Conan O'Brien ran a brilliant video on his show demonstrating beyond peradventure of doubt that the local newsreaders are all parroting the same idiocy from sea to shining sea, courtesy of the AP's television news content service:

 

The example used was a fluffy feature but there are organizations with close ties to TV producers who regularly provide the copy newsreaders parrot without editing to people sitting on their comfy couches with their heads turned off.

I used to marvel at the AP health, consumer and environmental propaganda which seemed to me simply an echo of handouts from interested "non-profits", particularly scarifying around the groups' fundraising time. I suspect that organizations like Fenton Communications and Glover Park Group tossed this stuff over the transoms with some candy bars to content-starved 20-year-olds in the AP offices looking for something to send out between Starbucks assignations.

Fenton does more than just promote the organizations it represents in traditional ways. Through its connections with the American Communications Foundation it can feed content straight to CBS radio (and into your heads as you weave through traffic).

Its methods are now being utilized by others. Glover Park is quite frank about its approach:

Old lines between public and private sector, journalist and civilian, outside agitator and inside power broker are blurring.

GPG was built to help organizations navigate this shifting landscape. We combine substantive understanding of complex issues with disciplined execution of crisp influence campaigns that shape the way critical audiences view our clients and their goals. In a fast-changing world where the stakes have never been higher, nothing less will do.

The short version of this approach description is -- we cultivate buddies in the media and get your stuff on air and in the press as news which influences public opinion in your favor.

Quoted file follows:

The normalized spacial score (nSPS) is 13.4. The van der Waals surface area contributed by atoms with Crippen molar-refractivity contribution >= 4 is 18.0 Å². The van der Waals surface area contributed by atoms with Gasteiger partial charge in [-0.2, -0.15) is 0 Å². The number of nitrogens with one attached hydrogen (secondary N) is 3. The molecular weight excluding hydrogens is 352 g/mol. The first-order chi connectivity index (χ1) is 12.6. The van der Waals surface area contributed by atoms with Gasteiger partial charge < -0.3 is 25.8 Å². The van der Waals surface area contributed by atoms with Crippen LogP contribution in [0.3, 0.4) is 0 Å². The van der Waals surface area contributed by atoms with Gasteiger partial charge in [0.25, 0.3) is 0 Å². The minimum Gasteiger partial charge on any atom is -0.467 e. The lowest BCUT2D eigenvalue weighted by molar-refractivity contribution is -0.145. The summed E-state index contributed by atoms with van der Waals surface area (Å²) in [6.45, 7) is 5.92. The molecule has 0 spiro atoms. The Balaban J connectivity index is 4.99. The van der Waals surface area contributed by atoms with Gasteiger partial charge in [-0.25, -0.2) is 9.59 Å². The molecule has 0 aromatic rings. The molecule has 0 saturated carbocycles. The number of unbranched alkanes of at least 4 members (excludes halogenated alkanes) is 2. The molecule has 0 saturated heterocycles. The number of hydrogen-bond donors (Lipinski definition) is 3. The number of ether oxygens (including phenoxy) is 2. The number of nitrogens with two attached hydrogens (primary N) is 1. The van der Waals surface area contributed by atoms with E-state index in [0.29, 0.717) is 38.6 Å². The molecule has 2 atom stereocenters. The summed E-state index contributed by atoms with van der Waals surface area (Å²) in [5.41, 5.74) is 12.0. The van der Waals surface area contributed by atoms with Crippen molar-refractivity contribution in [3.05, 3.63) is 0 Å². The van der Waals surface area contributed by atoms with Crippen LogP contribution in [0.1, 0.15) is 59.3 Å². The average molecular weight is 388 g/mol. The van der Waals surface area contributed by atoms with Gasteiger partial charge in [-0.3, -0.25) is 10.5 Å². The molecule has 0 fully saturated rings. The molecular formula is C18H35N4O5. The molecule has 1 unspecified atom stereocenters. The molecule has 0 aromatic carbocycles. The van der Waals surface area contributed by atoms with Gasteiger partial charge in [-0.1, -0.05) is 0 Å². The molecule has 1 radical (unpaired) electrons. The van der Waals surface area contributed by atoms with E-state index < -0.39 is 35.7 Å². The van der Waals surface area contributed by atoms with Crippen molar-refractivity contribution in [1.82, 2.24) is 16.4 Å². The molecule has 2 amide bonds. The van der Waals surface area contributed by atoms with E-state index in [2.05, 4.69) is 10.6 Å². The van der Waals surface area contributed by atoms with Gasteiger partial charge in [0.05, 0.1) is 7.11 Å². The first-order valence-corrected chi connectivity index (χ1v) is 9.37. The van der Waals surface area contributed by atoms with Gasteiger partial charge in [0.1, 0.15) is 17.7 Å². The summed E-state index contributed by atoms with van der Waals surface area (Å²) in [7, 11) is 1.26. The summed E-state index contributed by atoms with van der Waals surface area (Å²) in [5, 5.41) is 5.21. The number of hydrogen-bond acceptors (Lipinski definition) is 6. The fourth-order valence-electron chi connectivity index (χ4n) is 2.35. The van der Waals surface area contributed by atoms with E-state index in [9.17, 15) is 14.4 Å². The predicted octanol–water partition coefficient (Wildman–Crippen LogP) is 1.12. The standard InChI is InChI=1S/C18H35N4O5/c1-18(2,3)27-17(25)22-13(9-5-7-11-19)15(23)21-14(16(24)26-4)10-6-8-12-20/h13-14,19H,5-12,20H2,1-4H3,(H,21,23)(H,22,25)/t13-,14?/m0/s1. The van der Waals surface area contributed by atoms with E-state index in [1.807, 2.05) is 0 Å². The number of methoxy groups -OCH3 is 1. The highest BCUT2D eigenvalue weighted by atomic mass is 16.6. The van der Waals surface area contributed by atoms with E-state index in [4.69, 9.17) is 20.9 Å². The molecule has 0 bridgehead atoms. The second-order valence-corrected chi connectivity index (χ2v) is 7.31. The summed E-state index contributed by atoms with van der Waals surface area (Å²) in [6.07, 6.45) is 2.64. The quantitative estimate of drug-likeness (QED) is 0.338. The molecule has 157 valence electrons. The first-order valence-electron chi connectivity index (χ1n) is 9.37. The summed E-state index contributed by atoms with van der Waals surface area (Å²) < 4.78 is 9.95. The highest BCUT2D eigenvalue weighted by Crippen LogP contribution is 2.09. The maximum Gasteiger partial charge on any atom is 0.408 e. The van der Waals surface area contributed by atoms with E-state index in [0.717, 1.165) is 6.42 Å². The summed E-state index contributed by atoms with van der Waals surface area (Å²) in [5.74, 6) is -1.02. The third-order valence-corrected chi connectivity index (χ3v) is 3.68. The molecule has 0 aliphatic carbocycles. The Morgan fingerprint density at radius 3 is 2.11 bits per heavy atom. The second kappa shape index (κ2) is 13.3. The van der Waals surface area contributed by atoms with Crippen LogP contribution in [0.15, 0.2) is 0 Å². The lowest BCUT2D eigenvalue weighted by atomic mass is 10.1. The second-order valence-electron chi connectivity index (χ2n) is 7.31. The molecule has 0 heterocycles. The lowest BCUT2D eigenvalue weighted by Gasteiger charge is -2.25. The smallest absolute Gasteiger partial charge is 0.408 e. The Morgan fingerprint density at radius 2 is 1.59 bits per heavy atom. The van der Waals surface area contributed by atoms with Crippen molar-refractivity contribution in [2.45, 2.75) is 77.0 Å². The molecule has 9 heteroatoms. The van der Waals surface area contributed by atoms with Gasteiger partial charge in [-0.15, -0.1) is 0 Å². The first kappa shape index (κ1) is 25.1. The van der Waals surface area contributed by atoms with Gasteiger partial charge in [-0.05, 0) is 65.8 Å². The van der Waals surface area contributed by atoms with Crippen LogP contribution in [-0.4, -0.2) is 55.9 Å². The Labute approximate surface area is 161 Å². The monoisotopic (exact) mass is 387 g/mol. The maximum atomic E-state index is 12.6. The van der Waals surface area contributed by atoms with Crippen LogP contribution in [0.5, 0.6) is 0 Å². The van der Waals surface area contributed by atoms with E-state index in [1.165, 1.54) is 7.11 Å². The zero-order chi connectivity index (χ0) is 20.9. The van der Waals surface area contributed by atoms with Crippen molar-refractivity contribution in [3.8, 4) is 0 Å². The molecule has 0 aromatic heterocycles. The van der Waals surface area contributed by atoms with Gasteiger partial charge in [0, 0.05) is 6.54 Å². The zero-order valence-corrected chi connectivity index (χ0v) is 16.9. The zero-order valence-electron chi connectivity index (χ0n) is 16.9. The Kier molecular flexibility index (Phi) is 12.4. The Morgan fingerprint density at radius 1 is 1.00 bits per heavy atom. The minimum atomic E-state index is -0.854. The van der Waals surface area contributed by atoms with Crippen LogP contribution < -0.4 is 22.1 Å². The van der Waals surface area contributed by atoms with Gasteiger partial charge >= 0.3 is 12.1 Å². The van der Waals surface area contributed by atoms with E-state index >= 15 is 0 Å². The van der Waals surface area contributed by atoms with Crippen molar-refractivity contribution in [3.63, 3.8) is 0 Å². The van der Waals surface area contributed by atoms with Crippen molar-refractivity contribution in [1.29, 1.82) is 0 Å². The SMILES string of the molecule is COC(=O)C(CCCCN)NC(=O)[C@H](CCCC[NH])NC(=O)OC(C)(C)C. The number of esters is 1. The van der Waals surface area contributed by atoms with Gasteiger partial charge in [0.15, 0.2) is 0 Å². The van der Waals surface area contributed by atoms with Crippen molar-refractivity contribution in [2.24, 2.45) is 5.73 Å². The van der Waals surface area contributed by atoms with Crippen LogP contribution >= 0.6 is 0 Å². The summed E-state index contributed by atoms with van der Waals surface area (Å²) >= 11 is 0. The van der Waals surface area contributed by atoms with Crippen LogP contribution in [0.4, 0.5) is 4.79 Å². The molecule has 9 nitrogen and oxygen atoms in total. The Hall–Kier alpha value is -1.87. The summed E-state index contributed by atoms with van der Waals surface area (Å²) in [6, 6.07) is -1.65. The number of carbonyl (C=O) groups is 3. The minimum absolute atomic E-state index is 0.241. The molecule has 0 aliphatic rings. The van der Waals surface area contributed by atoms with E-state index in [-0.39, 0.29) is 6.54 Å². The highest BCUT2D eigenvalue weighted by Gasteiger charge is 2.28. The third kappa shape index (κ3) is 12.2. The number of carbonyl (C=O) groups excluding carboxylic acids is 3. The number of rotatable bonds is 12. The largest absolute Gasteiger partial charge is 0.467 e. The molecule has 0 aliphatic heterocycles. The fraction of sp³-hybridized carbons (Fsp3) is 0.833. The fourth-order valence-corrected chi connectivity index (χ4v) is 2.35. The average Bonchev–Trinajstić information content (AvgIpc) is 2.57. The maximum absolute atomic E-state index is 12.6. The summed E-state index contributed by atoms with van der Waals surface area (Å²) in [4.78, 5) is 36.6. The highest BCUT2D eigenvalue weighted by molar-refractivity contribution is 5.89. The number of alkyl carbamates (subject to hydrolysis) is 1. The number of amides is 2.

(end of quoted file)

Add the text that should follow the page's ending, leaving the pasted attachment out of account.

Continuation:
This year, protect your brain from geese, parrots, and Orwellian Animal Farm style "non-profit" tyrants. Make this year's New Years Resolution to turn off the television news, read some worthwhile books, engage in something creative, enriching and helpful to yourself and others. Be a duck, not a goose or a parrot's audience.

So, the kerfuffle instigated by GLAAD (another counterfactual acronym in the pantheon of American interest groups) and carried out by cable network A&E is over. A&E capitulated to the force of public opinion.

GLAAD is furious:

"Phil Robertson should look African American and gay people in the eyes and hear about the hurtful impact of praising Jim Crow laws and comparing gay people to terrorists," the organization said in a statement. "If dialogue with Phil is not part of next steps then A+E has chosen profits over African American and gay people -- especially its employees and viewers."

Variety slammed the incompetence of the A&E executives. Although as one might expect the author of the piece, Bryan Lowry, continues to use GLAAD's misrepresentation of what Phil Robertson said -- can't depart from the script the entire media seems to work from , after all -- he is right about the incompetence the network heads displayed:

A&E put itself between a "Duck" and a hard place. And having backtracked from its temporary lack of quack, let the public-relations scrambling begin.

The network might have acted precipitously in suspending Phil Robertson for his inflammatory remarks regarding gays (and equally insensitive ones about African-Americans in the Jim Crow-era South), but it clearly didn't have an end game in mind. And once the network demonstrated that it was displeased with Robertson's statements, unless it was truly willing to strangle its golden goose, there was really nowhere to go from there.

I don't know how significantly this will diminish GLAAD's capacity to shut out dissenters from media access -- they certainly have had a successful run at isolating and silencing those they choose to blacklist for holding dissenting views. But perhaps if more people display the Robertsons' straight forward "nuts to you, media" attitide, the media viewers will have an opportunity to watch some real dialogue instead of the homogenized approved pap of the day. Maybe TV and cable news would once again be engaging. Who knows? Surely I lack the genius of the big bucks guys in the executive suites.

A&E's statement of surrender remains, however, a testament to the continuing cluelessness of media executives:

"After discussions with the Robertson family, as well as consulting with numerous advocacy groups, A&E has decided to resume filming Duck Dynasty later this spring with the entire Robertson Family. We will also use this moment to launch a national public service campaign promoting unity, tolerance and acceptance among all people."